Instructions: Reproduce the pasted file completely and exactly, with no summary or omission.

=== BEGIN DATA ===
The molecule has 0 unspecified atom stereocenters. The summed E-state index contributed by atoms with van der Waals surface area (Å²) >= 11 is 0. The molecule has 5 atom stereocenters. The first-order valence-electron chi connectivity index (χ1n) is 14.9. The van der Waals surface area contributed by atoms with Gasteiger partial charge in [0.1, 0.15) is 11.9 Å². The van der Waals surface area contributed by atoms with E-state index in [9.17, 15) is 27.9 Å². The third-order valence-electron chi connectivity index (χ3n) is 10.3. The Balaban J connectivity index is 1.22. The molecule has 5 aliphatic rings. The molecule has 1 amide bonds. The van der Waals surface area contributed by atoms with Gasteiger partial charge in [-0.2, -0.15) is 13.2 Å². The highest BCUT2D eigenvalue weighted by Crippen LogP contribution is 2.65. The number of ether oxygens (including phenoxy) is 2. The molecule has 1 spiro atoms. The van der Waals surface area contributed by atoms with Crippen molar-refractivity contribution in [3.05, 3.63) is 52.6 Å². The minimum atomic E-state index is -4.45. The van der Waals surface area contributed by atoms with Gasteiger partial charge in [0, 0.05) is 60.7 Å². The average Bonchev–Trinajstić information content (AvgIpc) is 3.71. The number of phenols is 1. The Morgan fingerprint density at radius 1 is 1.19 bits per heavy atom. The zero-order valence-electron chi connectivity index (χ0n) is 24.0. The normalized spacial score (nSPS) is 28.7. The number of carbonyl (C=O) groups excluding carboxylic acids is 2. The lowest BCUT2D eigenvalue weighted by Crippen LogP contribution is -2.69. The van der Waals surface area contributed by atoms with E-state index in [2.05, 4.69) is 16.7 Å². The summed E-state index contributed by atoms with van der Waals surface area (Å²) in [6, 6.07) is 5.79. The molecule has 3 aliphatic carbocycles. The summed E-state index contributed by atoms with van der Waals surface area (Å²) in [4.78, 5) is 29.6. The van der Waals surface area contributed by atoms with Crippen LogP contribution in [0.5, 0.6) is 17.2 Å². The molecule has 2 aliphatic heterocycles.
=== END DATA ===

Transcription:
The molecule has 0 unspecified atom stereocenters. The summed E-state index contributed by atoms with van der Waals surface area (Å²) >= 11 is 0. The molecule has 5 atom stereocenters. The first-order valence-electron chi connectivity index (χ1n) is 14.9. The van der Waals surface area contributed by atoms with Gasteiger partial charge in [0.1, 0.15) is 11.9 Å². The van der Waals surface area contributed by atoms with E-state index in [9.17, 15) is 27.9 Å². The third-order valence-electron chi connectivity index (χ3n) is 10.3. The Balaban J connectivity index is 1.22. The molecule has 5 aliphatic rings. The molecule has 1 amide bonds. The van der Waals surface area contributed by atoms with Gasteiger partial charge in [-0.2, -0.15) is 13.2 Å². The highest BCUT2D eigenvalue weighted by Crippen LogP contribution is 2.65. The number of ether oxygens (including phenoxy) is 2. The molecule has 1 spiro atoms. The van der Waals surface area contributed by atoms with Crippen molar-refractivity contribution in [3.05, 3.63) is 52.6 Å². The minimum atomic E-state index is -4.45. The van der Waals surface area contributed by atoms with Gasteiger partial charge in [0, 0.05) is 60.7 Å². The average Bonchev–Trinajstić information content (AvgIpc) is 3.71. The number of phenols is 1. The Morgan fingerprint density at radius 1 is 1.19 bits per heavy atom. The zero-order valence-electron chi connectivity index (χ0n) is 24.0. The normalized spacial score (nSPS) is 28.7. The number of carbonyl (C=O) groups excluding carboxylic acids is 2. The lowest BCUT2D eigenvalue weighted by Crippen LogP contribution is -2.69. The van der Waals surface area contributed by atoms with E-state index in [2.05, 4.69) is 16.7 Å². The summed E-state index contributed by atoms with van der Waals surface area (Å²) in [6, 6.07) is 5.79. The molecule has 3 aliphatic carbocycles. The summed E-state index contributed by atoms with van der Waals surface area (Å²) in [4.78, 5) is 29.6. The van der Waals surface area contributed by atoms with Crippen LogP contribution in [0.5, 0.6) is 17.2 Å². The molecule has 2 aliphatic heterocycles.